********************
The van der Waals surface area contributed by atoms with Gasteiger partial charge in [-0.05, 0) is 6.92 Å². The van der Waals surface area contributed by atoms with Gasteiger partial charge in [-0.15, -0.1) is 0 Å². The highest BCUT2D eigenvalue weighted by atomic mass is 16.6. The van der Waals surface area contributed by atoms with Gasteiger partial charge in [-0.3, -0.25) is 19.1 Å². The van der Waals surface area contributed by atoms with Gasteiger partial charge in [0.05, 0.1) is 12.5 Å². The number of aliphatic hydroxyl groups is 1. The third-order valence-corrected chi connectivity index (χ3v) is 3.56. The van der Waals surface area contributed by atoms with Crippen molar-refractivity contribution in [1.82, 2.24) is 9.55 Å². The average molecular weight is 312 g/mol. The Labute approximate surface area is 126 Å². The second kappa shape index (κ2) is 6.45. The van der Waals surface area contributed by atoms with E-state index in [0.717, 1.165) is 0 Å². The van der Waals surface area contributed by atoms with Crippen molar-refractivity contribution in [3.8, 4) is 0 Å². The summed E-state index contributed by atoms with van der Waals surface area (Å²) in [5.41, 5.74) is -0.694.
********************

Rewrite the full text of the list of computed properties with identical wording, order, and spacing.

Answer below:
The van der Waals surface area contributed by atoms with Gasteiger partial charge in [-0.05, 0) is 6.92 Å². The van der Waals surface area contributed by atoms with Gasteiger partial charge in [-0.15, -0.1) is 0 Å². The highest BCUT2D eigenvalue weighted by atomic mass is 16.6. The van der Waals surface area contributed by atoms with Gasteiger partial charge in [-0.3, -0.25) is 19.1 Å². The van der Waals surface area contributed by atoms with Gasteiger partial charge in [0.05, 0.1) is 12.5 Å². The number of aliphatic hydroxyl groups is 1. The third-order valence-corrected chi connectivity index (χ3v) is 3.56. The van der Waals surface area contributed by atoms with Crippen molar-refractivity contribution in [1.82, 2.24) is 9.55 Å². The average molecular weight is 312 g/mol. The Labute approximate surface area is 126 Å². The second kappa shape index (κ2) is 6.45. The van der Waals surface area contributed by atoms with E-state index in [0.717, 1.165) is 0 Å². The van der Waals surface area contributed by atoms with Crippen molar-refractivity contribution in [3.8, 4) is 0 Å². The summed E-state index contributed by atoms with van der Waals surface area (Å²) in [5.41, 5.74) is -0.694.